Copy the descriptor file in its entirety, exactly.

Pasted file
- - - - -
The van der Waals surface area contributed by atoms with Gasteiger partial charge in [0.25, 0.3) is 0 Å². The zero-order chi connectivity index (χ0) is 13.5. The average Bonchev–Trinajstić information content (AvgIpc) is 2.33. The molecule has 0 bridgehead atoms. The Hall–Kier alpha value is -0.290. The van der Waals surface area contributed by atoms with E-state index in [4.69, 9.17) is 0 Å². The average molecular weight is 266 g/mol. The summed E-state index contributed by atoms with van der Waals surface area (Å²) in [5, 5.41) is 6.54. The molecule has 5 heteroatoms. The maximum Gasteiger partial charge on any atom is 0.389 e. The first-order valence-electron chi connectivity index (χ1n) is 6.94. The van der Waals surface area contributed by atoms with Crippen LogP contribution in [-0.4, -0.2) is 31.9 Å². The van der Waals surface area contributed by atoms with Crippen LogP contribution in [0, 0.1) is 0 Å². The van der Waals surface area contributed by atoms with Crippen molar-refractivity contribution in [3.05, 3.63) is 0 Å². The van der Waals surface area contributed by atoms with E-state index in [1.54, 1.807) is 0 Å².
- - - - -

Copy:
The van der Waals surface area contributed by atoms with Gasteiger partial charge in [0.25, 0.3) is 0 Å². The zero-order chi connectivity index (χ0) is 13.5. The average Bonchev–Trinajstić information content (AvgIpc) is 2.33. The molecule has 0 bridgehead atoms. The Hall–Kier alpha value is -0.290. The van der Waals surface area contributed by atoms with E-state index in [4.69, 9.17) is 0 Å². The average molecular weight is 266 g/mol. The summed E-state index contributed by atoms with van der Waals surface area (Å²) in [5, 5.41) is 6.54. The molecule has 5 heteroatoms. The maximum Gasteiger partial charge on any atom is 0.389 e. The first-order valence-electron chi connectivity index (χ1n) is 6.94. The van der Waals surface area contributed by atoms with Crippen LogP contribution in [-0.4, -0.2) is 31.9 Å². The van der Waals surface area contributed by atoms with Crippen LogP contribution in [0, 0.1) is 0 Å². The van der Waals surface area contributed by atoms with Crippen molar-refractivity contribution in [3.05, 3.63) is 0 Å². The van der Waals surface area contributed by atoms with E-state index in [1.54, 1.807) is 0 Å².